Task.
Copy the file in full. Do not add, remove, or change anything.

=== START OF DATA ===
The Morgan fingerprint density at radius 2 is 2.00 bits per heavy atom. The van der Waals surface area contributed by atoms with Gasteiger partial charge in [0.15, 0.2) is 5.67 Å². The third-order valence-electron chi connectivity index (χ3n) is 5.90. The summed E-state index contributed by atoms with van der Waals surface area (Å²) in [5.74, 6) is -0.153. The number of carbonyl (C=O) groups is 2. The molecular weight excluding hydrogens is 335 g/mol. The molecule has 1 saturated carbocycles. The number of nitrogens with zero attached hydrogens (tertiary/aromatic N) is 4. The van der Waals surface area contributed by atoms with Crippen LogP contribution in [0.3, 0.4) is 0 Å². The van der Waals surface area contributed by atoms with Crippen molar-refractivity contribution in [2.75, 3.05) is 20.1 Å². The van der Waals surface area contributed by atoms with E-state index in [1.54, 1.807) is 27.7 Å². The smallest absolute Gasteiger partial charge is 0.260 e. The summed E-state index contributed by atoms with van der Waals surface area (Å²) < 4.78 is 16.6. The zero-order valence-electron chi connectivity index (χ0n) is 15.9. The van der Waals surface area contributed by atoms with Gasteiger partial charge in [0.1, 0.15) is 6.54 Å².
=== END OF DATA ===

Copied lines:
The Morgan fingerprint density at radius 2 is 2.00 bits per heavy atom. The van der Waals surface area contributed by atoms with Gasteiger partial charge in [0.15, 0.2) is 5.67 Å². The third-order valence-electron chi connectivity index (χ3n) is 5.90. The summed E-state index contributed by atoms with van der Waals surface area (Å²) in [5.74, 6) is -0.153. The number of carbonyl (C=O) groups is 2. The molecular weight excluding hydrogens is 335 g/mol. The molecule has 1 saturated carbocycles. The number of nitrogens with zero attached hydrogens (tertiary/aromatic N) is 4. The van der Waals surface area contributed by atoms with Crippen LogP contribution in [0.3, 0.4) is 0 Å². The van der Waals surface area contributed by atoms with Crippen molar-refractivity contribution in [2.75, 3.05) is 20.1 Å². The van der Waals surface area contributed by atoms with E-state index in [1.54, 1.807) is 27.7 Å². The smallest absolute Gasteiger partial charge is 0.260 e. The summed E-state index contributed by atoms with van der Waals surface area (Å²) < 4.78 is 16.6. The zero-order valence-electron chi connectivity index (χ0n) is 15.9. The van der Waals surface area contributed by atoms with Gasteiger partial charge in [0.1, 0.15) is 6.54 Å².